Jones v. Walmart Inc.

Filing 17

ORDER DENYING Defendant's 7 Motion for Extension of Time; ORDER GRANTING Plaintiff's 6 Motion to Remand back to Tulare County Superior Court, signed by District Judge Dale A. Drozd on 9/6/2020. CASE CLOSED(Copy of this order mail to Tulare County Superior Court, 221 S. Mooney Blvd, Room 102, Visalia, CA 93291)(Martin-Gill, S)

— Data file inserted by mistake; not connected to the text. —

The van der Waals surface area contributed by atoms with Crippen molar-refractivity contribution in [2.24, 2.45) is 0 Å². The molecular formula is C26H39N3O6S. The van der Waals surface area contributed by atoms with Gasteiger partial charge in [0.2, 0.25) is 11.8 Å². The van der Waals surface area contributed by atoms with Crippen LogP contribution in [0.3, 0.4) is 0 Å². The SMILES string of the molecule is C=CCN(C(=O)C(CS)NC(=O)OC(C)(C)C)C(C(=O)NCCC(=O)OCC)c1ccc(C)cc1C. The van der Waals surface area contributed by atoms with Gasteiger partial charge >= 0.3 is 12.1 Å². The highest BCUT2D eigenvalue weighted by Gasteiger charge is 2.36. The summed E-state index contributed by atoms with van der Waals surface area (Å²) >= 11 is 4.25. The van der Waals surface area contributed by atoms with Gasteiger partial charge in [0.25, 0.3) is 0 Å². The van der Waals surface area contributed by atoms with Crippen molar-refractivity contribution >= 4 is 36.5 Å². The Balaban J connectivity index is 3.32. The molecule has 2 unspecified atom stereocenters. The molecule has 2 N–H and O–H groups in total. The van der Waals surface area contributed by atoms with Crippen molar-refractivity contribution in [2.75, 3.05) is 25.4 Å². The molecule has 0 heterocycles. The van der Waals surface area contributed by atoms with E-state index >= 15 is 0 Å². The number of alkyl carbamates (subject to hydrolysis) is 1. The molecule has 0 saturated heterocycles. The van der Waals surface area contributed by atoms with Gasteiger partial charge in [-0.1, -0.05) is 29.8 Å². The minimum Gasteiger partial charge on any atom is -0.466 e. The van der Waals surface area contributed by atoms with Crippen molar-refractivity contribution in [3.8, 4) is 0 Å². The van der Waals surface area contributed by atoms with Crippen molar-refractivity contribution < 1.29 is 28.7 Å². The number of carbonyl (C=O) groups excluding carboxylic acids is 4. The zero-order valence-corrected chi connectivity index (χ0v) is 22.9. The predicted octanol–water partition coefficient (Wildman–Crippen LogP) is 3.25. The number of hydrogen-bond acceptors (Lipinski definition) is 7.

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1 2 3 4 5 6 7 8 UNITED STATES DISTRICT COURT 9 FOR THE EASTERN DISTRICT OF CALIFORNIA 10 11 12 CHEYENNE JONES, individually and as successor-in-interest to the estate of Rocky Paul Jones, 13 14 15 16 Plaintiff, v. No. 1:20-cv-00729-DAD-BAM ORDER DENYING DEFENDANT’S MOTION FOR EXTENSION OF TIME AND GRANTING PLAINTIFF’S MOTION TO REMAND WALMART, INC., (Doc. Nos. 6, 7) Defendant. 17 18 This matter is before the court on defendant Walmart, Inc.’s motion for an extension of 19 time to file its notice of removal (Doc. No. 7) and plaintiff Cheyenne Jones’ motion to remand 20 (Doc. No. 6). Pursuant to General Order No. 617 addressing the public health emergency posed 21 by the coronavirus pandemic, on May 29, 2020, the court took this matter under submission to be 22 decided on the papers, without holding a hearing. The court has considered the parties’ briefs 23 and, for the reasons set forth below, will deny defendant’s motion for extension of time and grant 24 plaintiff’s motion to remand. 25 On February 25, 2020, plaintiff filed the complaint against defendant in the Tulare County 26 Superior Court. (Doc. No. 1-1.) On May 22, 2020, defendant filed its notice of removal in this 27 federal court on the basis of diversity jurisdiction. (Doc. No. 1 at 1.) Six days after filing its 28 notice of removal, on May 28, 2020, defendant filed the pending motion for an extension of time 1 1 to file its notice of removal. (Doc. No. 7.) On June 23, 2020, plaintiff filed her opposition to 2 defendant’s motion for an extension of time, and on July 1, 2020, defendant filed its reply thereto. 3 (Doc. Nos. 12, 13.) On May 28, 2020, plaintiff filed a motion to remand, arguing that 4 defendant’s notice of removal failed to comply with the thirty-day time limit set forth in 28 5 U.S.C. § 1446(b).1 (Doc. No. 6 at 1.) On June 18, 2020, defendant filed its opposition to 6 plaintiff’s motion to remand. (Doc. No. 11.) The court will first consider defendant’s motion for an extension of time. Defendant 7 8 contends that its untimely filing of the notice of removal was due to “the mistake and 9 inadvertence of Walmart’s Central Intake Department,” which never routed plaintiff’s complaint 10 and proof of service to Walmart’s legal department. (Doc. No. 7-1 at 2.) The confusion 11 purportedly arose from the naming of the file containing plaintiff’s complaint and proof of service 12 in Walmart’s intake system, resulting in it being associated with a previous internal file and 13 deleted as a duplicate. (See Doc. No. 7-2 at 2.) Defendant contends that it requested an extension 14 of time “as soon as it became aware of the need for additional time, which was after the deadline 15 had expired.” (Id.) Defendant argues that the court may grant its motion to extend time “if the 16 motion shows proof of good cause and if the failure to act timely was the result of excusable 17 neglect.” (Doc. No. 7-1 at 2.) 18 In Pioneer Investment Services Co. v. Brunswick Associates Limited Partnership, 507 19 U.S. 380, 395 (1993) the Supreme Court analyzed excusable neglect in the context of Federal 20 Rule of Bankruptcy Procedure 9006(b)(1) and identified a number of relevant factors in assessing 21 a party’s omission. The Ninth Circuit has thereafter examined these same factors to determine 22 whether a neglectful party is excused from meeting a filing deadline set by a rule of procedure 23 that expressly states that an untimely filing could be allowed “where the [party’s] failure to act 24 was the result of ‘excusable neglect.’” See Pincay v. Andrews, 389 F.3d 853 (9th Cir. 2004) 25 26 27 1 Plaintiff cites 28 U.S.C. § 1447(c) as the statute that establishes a thirty-day limit for defendant’s filing of a notice of removal (see Doc. No. 6-1), but that statute provision establishes the time limit on filing motions for remand. The deadline for filing notices of removal is set by 28 U.S.C. § 1446(b). Plaintiff’s confusion does not, however, affect the court’s analysis. 28 2 1 (considering Fed. R. App. P. 4(a)); Kettle Range Conservation Grp. v. U.S. Forest Serv., 8 Fed. 2 App’x 729 (9th Cir. 2001)2 (assessing Fed. R. Civ. P. 6(b)). In granting extensions of time to 3 allow untimely filings as a result of mistake or inadvertence, courts have been “persuaded in part 4 by the fact that the phrase ‘excusable neglect’ . . . is understood to be a somewhat elastic 5 concept.” 88 Int’l Inc. v. Hartford Cas. Ins. Co., No. cv-13-09442-DMG-SHx, 2014 WL 6 12607693, at *2 (C.D. Cal. Mar. 17, 2014) (quoting Pioneer, 507 U.S. at 381). 7 In contrast, the removal statute includes no “excusable neglect” provision. See 28 U.S.C. 8 § 1446(b). “[C]ourts in the Ninth Circuit uniformly hold that the 30-day time limit prescribed by 9 28 U.S.C. § 1446(b) is mandatory, unless [the] [p]laintiff waives the defect or is estopped from 10 asserting it.” 88 Int’l Inc., 2014 WL 12607693, at *2 (internal quotation marks and citation 11 omitted); see also Lewis v. City of Fresno, 627 F. Supp. 2d 1179, 1182 (E.D. Cal. 2008) (“The 12 time limits [for removal petitions] cannot be extended by continuance or stipulation.”). Thus, it 13 has been recognized that the thirty-day time limit to file a notice of removal is a “formal and 14 modal requirement” and “a timely objection to a late petition will defeat removal.” Fristoe v. 15 Reynolds Metals Co., 615 F.2d 1209, 1212 (9th Cir. 1980); see also Gomez v. Global Video 16 Games, 2016 WL 4059614, at *2 (C.D. Cal. July 26, 2016) (“Court’s rarely excuse a defendant’s 17 obligation to timely file a notice of removal.”) (citing cases); DeMichele v. Loewen, Inc., No. c- 18 12-00628-DRB, 2012 WL 1980828, at *1 (N.D. Cal. June 1, 2012) (granting plaintiff’s motion to 19 remand while noting that no “excusable neglect” provision exists in the removal statute and that 20 the time limit for removal is mandatory); Dietrich v. Cooperstein, No. C 94-4333 FMS, 1995 WL 21 59494, at *2 (N.D. Cal. Feb. 8, 1995) (“Literally dozens of federal courts have held that the time 22 provisions of section 1446(b) are mandatory and must be strictly construed.”). 23 The removal statute and the case law interpreting it are clear. The thirty-day time limit for 24 the filing of a notice of removal is mandatory. The court declines to apply the “excusable 25 neglect” standard and the Pioneer factor analysis in assessing defendant’s belated motion for an 26 ///// 27 28 2 Citation to this unpublished Ninth Circuit opinion is appropriate pursuant to Ninth Circuit Rule 36-3(b). 3 1 extension of time to file its untimely notice of removal and defendant’s motion will therefore be 2 denied. 3 Accordingly, the court will also grant plaintiff’s motion to remand. The thirty-day 4 removal deadline set forth by 28 U.S.C. § 1446(b) “is mandatory such that a timely objection to a 5 late petition will defeat removal.” Kuxhausen v. BMW Fin. Servs. NA LLC, 707 F.3d 1136, 1142 6 n.4 (9th Cir. 2013) (internal citation omitted); see also Babasa v. LensCrafters, Inc., 498 F.3d 7 972, 974 (9th Cir. 2007) (“If a notice of removal is filed after this thirty-day window, it is 8 untimely and remand to state court is therefore appropriate.”). Defendant filed its notice of 9 removal forty-seven days after the deadline for doing so had passed, (Doc. No. 1 at 1), and 10 plaintiff timely objected (Doc. No. 6-1). Plaintiff’s motion to remand to Tulare County Superior 11 Court will therefore be granted. 12 Plaintiff has also requests attorneys’ fees and costs associated with opposing defendant’s 13 notice of removal. (Doc. No. 6-1 at 3–4); see also 28 U.S.C. § 1447(c) (“An order remanding the 14 case may require payment of just costs and any actual expenses, including attorney fees, incurred 15 as a result of the removal.”). “Absent unusual circumstances, attorney’s fees should not be 16 awarded when the removing party has an objectively reasonable basis for removal.” Martin v. 17 Franklin Capital Corp., 546 U.S. 132, 141 (2005). This test “recognize[s] the desire to deter 18 removals sought for the purpose of prolonging litigation and imposing costs on the opposing 19 party, while not undermining Congress’s basic decision to afford Defendants a right to remove as 20 a general matter, when the statutory criteria are satisfied.” Id. at 140. In this case, the court 21 declines to award fees and costs. Plaintiff argues that there was no legal justification for 22 defendant’s delay in filing the petition for removal. (Doc. No. 6-1 at 4.) While the court has 23 determined that defendant’s reliance on the Pioneer factors in support of its untimely removal to 24 be misplaced, the court does not find it objectively unreasonable that defendant interpreted 25 existing case law as affording relief for its carelessness. See Quentmeyer v. Davis, No. 2:19-cv- 26 00609-JAM-CKD (PS), 2019 WL 3027006, at *3 (E.D. Cal. July 11, 2019), appeal dismissed, 27 No. 19-16945, 2019 WL 7407427 (9th Cir. Oct. 23, 2019) (“An objectively reasonable basis for 28 removal may exist where, for example, defendant relies on existing case law, later overturned, 4 1 supporting removal. Fees may be denied where defendant’s interpretation of the statute 2 authorizing removal was not objectively unreasonable.”) (internal citation removed). Cf. Mecchi 3 v. Hallquist, No. 2:17-cv-00110-KJM-DB, 2017 WL 2180479, at *3 (E.D. Cal. May 18, 2017) 4 (awarding fees and finding it “reasonable to infer from the timing of the removal that defendant’s 5 primary purpose was to prolong the litigation and burden plaintiff”). Defendant also notes in its 6 opposition to the motion to remand that late removal did not prejudice plaintiff or the litigation of 7 this case. (See Doc. Nos. 11 at 2–3; 13 at 3.) 8 9 CONCLUSION For the reasons set forth above, 10 1. Defendant’s motion for an extension of time (Doc. No. 7) is denied; 11 2. Plaintiff’s motion to remand (Doc. No. 6) is granted; 12 3. Plaintiff’s request for an award of attorneys’ fees and costs is denied; 13 4. This case is remanded to Tulare County Superior Court for all further proceedings; 14 15 16 17 18 and 5. The Clerk of the Court is directed to close this case. IT IS SO ORDERED. Dated: September 6, 2020 UNITED STATES DISTRICT JUDGE 19 20 21 22 23 24 25 26 27 28 5